Perhaps my favorite experience of the clinic was traveling back to Texas in April to continue work on our Spanish-speaking client’s case. Working on a claim to show intellectual disability on the part of our client, we decided to drop in on his estranged siblings, to interview them about our client’s childhood. Without pre-arranged meetings, we managed to locate, interview, and obtain declarations from all three siblings—including two in Spanish requiring English translations. Throughout the trip, Gretchen and I were presented with a number of obstacles—for example, one sibling was hesitant to meet us in his own home and would ask us to meet him in a number of obscure locations, the last of which was a meat market. Yet by the end, our sense of accomplishment was tremendous not only because we obtained the declarations, but also because we gave a voice to these family members who had spent years feeling powerless in the face of the criminal justice system. Their tears of joy and excitement in relaying critical details about their childhoods demonstrated an empowerment that they had lacked throughout their brother’s trial phase and, possibly, throughout their entire lives.

The second part of my trip back to Texas involved another visit to Polunsky, to visit our client and prepare him for an expert’s assessment. I welcomed the chance to play a crucial part of pushing the case forward.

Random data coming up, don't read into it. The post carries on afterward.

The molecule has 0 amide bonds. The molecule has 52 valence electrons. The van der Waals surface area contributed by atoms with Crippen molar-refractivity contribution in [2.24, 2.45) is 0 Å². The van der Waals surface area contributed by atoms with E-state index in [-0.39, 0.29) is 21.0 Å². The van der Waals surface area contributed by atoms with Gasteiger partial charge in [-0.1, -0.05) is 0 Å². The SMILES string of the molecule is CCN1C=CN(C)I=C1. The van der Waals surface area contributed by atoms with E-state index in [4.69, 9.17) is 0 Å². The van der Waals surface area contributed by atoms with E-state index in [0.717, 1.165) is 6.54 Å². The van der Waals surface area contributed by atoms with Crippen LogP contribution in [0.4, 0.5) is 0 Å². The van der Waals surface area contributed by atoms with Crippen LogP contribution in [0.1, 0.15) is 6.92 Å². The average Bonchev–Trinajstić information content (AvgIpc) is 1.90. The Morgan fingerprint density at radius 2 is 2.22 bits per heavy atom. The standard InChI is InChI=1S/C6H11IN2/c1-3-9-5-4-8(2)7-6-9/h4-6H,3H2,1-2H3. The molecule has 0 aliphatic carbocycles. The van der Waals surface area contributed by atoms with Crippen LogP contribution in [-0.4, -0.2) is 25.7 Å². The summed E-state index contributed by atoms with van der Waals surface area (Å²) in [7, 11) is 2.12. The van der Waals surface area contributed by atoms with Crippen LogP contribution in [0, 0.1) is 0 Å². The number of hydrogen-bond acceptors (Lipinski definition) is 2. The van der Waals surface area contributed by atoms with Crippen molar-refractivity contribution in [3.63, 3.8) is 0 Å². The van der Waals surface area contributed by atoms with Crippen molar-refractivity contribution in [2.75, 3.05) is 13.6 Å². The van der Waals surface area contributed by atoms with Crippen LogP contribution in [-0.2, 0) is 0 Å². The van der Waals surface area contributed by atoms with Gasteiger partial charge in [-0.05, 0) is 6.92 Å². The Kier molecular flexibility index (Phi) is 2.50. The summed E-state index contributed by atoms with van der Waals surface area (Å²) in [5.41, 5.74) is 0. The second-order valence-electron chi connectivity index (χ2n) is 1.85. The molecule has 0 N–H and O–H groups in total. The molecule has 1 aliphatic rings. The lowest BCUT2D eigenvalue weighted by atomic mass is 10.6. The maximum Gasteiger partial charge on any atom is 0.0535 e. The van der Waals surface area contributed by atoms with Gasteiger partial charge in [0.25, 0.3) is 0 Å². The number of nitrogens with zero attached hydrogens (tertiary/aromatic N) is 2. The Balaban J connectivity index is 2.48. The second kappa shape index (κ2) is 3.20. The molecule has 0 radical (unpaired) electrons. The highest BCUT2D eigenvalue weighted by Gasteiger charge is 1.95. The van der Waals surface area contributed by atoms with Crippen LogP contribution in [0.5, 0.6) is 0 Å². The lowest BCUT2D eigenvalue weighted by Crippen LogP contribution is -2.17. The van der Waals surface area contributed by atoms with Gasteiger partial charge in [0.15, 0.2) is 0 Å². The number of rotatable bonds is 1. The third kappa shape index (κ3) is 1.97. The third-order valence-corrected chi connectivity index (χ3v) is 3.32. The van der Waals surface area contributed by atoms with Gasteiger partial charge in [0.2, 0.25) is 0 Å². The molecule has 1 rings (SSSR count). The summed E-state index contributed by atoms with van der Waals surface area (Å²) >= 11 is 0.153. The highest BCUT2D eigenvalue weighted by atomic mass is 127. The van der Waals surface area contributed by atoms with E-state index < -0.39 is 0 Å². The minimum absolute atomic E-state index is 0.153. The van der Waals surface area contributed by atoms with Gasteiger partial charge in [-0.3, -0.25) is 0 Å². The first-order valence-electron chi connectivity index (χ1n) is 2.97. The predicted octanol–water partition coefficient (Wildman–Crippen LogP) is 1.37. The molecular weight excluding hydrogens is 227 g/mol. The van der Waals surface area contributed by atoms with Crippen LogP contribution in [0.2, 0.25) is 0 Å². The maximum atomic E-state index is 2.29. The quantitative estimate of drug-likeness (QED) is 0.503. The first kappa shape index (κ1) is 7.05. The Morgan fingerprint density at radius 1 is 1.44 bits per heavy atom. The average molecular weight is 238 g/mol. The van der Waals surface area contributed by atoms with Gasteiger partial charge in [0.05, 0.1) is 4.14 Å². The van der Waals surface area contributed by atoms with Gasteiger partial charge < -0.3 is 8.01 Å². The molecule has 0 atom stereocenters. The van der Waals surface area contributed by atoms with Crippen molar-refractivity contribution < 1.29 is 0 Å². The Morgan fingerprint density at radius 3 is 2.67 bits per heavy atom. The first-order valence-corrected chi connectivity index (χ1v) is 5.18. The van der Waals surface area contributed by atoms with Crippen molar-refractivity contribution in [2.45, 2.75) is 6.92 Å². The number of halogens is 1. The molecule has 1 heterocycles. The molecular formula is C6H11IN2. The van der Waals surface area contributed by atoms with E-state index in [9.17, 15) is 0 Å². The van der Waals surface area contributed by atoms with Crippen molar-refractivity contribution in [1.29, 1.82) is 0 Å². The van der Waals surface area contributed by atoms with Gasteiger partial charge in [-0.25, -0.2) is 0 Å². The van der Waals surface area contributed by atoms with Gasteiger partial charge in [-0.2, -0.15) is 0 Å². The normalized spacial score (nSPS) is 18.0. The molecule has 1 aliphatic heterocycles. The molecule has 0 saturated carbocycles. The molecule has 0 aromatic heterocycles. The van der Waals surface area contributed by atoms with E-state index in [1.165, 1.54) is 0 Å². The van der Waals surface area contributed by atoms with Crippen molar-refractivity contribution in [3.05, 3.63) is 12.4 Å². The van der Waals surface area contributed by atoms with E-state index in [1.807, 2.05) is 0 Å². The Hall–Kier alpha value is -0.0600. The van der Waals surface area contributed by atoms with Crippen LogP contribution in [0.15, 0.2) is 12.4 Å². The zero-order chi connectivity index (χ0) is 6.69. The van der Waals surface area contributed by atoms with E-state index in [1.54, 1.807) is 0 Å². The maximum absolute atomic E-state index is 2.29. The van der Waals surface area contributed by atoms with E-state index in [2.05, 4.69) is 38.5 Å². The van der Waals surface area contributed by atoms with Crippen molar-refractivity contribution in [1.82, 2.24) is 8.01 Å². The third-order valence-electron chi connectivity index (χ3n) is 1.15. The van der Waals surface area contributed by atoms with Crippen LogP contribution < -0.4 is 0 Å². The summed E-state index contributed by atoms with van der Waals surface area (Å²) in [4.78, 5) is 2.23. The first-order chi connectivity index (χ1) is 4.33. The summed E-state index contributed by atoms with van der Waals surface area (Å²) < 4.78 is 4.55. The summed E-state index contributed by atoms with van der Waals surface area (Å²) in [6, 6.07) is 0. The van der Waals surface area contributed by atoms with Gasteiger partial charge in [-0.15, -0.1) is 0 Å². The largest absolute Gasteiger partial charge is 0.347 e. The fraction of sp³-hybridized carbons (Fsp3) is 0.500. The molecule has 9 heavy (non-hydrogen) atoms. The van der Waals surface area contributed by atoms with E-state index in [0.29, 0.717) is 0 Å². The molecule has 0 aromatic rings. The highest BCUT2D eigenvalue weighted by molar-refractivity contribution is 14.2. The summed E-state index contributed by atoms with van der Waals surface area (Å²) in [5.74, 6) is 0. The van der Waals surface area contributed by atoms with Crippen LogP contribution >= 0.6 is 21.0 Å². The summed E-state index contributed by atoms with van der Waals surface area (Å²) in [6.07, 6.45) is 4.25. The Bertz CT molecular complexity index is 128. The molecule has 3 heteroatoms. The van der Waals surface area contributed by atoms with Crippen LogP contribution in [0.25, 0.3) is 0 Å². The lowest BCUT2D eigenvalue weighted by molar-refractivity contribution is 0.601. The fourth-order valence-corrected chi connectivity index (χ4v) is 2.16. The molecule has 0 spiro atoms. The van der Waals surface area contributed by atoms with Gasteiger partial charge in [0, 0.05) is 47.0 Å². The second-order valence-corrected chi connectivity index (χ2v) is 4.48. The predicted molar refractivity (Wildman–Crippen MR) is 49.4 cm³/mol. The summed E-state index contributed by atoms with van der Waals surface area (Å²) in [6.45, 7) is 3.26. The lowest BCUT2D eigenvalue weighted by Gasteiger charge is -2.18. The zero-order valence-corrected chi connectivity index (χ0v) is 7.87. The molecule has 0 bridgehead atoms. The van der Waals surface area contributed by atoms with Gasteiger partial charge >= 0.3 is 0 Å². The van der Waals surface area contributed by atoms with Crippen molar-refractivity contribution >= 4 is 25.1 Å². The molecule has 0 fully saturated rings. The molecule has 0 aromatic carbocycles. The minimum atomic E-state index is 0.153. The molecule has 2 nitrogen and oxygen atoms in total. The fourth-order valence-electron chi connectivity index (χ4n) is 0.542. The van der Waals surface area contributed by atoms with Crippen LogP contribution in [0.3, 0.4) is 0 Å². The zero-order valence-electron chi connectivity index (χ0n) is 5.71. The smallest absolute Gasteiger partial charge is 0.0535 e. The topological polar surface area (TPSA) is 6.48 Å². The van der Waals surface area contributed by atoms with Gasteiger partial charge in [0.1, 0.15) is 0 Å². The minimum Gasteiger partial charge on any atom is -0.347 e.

This clinic was perhaps the most impactful aspect of my law school career. The training we receive in law school classes provides a strong intellectual backbone to our future legal practice, and yet the Capital Punishment Clinic provided me with a window into the human, interpersonal aspect of the law that we so often forget about in our studies—an insight which I know will serve me immensely going forward.

In the Fight for Student Loan Relief

By: Drew Henderson, J.D. ’19

Drew Henderson, J.D. ’19

For years, Corinthian Colleges, a network of over one hundred for-profit schools, defrauded students to rake in profits from taxpayer-funded federal student aid. Tens of thousands of students—many the first in their families to seek out higher education—were promised serious career training and job prospects, but left Corinthian’s campuses with little more than thousands of dollars in debt. The company’s bankruptcy in 2015 followed a series of investigations into the fraud that the school inflicted nationwide. But for many who were victimized by Corinthian’s practices, relief has yet to arrive. Over 100,000 applications for loan discharge remain pending at the Department of Education, with tens of thousands coming from Corinthian students.

The Project on Predatory Student Lending at Harvard’s Legal Services Center has long represented students who attended Corinthian schools. When I first joined the Predatory Lending and Consumer Protection Clinic, in the spring semester of 2018, the Project was involved in at least three lawsuits against the Department of Education for its failure to provide legally mandated relief on the federal loans of former Corinthian students. One of those lawsuits, Calvillo Manriquez v. DeVos, was a class action involving Corinthian borrowers whose applications for relief remain pending. Under a summary process established in the previous administration, those borrowers are entitled to prompt and full discharge of their debts.